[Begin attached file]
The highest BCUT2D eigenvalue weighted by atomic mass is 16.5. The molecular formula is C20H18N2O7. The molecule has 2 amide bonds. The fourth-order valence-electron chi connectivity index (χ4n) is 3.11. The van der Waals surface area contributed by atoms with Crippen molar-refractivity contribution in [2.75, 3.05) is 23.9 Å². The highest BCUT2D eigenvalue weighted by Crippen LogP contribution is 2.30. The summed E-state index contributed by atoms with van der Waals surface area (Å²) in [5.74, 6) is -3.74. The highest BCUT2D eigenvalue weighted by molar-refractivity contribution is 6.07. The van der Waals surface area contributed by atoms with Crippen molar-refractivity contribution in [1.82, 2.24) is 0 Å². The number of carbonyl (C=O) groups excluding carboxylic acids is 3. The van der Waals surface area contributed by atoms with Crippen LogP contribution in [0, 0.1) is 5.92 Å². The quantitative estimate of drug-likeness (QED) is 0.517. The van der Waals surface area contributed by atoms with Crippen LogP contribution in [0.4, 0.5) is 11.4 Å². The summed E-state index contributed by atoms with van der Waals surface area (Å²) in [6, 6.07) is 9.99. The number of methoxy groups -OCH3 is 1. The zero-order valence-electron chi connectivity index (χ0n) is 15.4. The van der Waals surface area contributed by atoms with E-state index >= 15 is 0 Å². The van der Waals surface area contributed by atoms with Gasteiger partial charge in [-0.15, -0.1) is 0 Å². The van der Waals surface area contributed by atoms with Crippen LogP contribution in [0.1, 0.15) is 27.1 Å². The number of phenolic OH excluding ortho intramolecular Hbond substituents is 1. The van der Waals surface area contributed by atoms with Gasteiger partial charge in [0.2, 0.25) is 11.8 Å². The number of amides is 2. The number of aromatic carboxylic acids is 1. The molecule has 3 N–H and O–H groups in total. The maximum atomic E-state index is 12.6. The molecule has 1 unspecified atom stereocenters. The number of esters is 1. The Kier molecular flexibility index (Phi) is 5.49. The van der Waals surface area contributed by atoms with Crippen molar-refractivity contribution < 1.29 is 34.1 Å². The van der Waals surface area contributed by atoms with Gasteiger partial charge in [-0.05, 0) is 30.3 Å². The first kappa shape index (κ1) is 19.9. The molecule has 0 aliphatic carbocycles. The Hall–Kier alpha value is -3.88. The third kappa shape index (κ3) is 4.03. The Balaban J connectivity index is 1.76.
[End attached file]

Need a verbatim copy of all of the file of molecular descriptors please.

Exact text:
The highest BCUT2D eigenvalue weighted by atomic mass is 16.5. The molecular formula is C20H18N2O7. The molecule has 2 amide bonds. The fourth-order valence-electron chi connectivity index (χ4n) is 3.11. The van der Waals surface area contributed by atoms with Crippen molar-refractivity contribution in [2.75, 3.05) is 23.9 Å². The highest BCUT2D eigenvalue weighted by Crippen LogP contribution is 2.30. The summed E-state index contributed by atoms with van der Waals surface area (Å²) in [5.74, 6) is -3.74. The highest BCUT2D eigenvalue weighted by molar-refractivity contribution is 6.07. The van der Waals surface area contributed by atoms with Crippen molar-refractivity contribution in [1.82, 2.24) is 0 Å². The number of carbonyl (C=O) groups excluding carboxylic acids is 3. The van der Waals surface area contributed by atoms with Crippen LogP contribution in [0, 0.1) is 5.92 Å². The quantitative estimate of drug-likeness (QED) is 0.517. The van der Waals surface area contributed by atoms with Crippen LogP contribution in [0.4, 0.5) is 11.4 Å². The summed E-state index contributed by atoms with van der Waals surface area (Å²) in [6, 6.07) is 9.99. The number of methoxy groups -OCH3 is 1. The zero-order valence-electron chi connectivity index (χ0n) is 15.4. The van der Waals surface area contributed by atoms with E-state index >= 15 is 0 Å². The van der Waals surface area contributed by atoms with Gasteiger partial charge in [-0.15, -0.1) is 0 Å². The van der Waals surface area contributed by atoms with Crippen LogP contribution in [0.1, 0.15) is 27.1 Å². The number of phenolic OH excluding ortho intramolecular Hbond substituents is 1. The van der Waals surface area contributed by atoms with Gasteiger partial charge in [0.2, 0.25) is 11.8 Å². The number of amides is 2. The number of aromatic carboxylic acids is 1. The molecule has 3 N–H and O–H groups in total. The maximum atomic E-state index is 12.6. The molecule has 1 unspecified atom stereocenters. The number of esters is 1. The Kier molecular flexibility index (Phi) is 5.49. The van der Waals surface area contributed by atoms with Crippen molar-refractivity contribution < 1.29 is 34.1 Å². The van der Waals surface area contributed by atoms with Gasteiger partial charge in [-0.05, 0) is 30.3 Å². The first kappa shape index (κ1) is 19.9. The molecule has 0 aliphatic carbocycles. The Hall–Kier alpha value is -3.88. The third kappa shape index (κ3) is 4.03. The Balaban J connectivity index is 1.76.